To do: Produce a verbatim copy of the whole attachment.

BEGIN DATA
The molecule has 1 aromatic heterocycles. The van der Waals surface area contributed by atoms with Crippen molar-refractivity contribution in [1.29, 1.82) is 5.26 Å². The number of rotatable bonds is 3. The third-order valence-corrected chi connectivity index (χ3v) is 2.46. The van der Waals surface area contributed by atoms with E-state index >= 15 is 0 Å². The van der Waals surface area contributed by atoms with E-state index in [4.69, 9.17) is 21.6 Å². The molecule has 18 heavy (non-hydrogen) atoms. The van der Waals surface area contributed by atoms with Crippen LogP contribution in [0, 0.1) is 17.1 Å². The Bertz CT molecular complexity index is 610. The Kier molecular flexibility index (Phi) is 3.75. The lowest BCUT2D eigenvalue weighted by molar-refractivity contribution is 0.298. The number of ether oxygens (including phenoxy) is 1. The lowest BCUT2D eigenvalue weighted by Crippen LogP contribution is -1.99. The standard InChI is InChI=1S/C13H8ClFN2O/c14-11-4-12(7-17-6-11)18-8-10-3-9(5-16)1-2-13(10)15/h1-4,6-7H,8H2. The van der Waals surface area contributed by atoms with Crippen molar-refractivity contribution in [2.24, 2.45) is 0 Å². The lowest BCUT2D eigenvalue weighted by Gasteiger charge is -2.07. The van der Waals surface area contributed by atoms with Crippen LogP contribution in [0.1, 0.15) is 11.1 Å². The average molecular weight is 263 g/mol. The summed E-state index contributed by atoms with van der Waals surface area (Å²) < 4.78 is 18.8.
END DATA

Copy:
The molecule has 1 aromatic heterocycles. The van der Waals surface area contributed by atoms with Crippen molar-refractivity contribution in [1.29, 1.82) is 5.26 Å². The number of rotatable bonds is 3. The third-order valence-corrected chi connectivity index (χ3v) is 2.46. The van der Waals surface area contributed by atoms with E-state index >= 15 is 0 Å². The van der Waals surface area contributed by atoms with E-state index in [4.69, 9.17) is 21.6 Å². The molecule has 18 heavy (non-hydrogen) atoms. The van der Waals surface area contributed by atoms with Crippen LogP contribution in [0, 0.1) is 17.1 Å². The Bertz CT molecular complexity index is 610. The Kier molecular flexibility index (Phi) is 3.75. The lowest BCUT2D eigenvalue weighted by molar-refractivity contribution is 0.298. The number of ether oxygens (including phenoxy) is 1. The lowest BCUT2D eigenvalue weighted by Crippen LogP contribution is -1.99. The standard InChI is InChI=1S/C13H8ClFN2O/c14-11-4-12(7-17-6-11)18-8-10-3-9(5-16)1-2-13(10)15/h1-4,6-7H,8H2. The van der Waals surface area contributed by atoms with Crippen molar-refractivity contribution in [2.24, 2.45) is 0 Å². The lowest BCUT2D eigenvalue weighted by Gasteiger charge is -2.07. The van der Waals surface area contributed by atoms with Crippen LogP contribution in [0.1, 0.15) is 11.1 Å². The average molecular weight is 263 g/mol. The summed E-state index contributed by atoms with van der Waals surface area (Å²) < 4.78 is 18.8.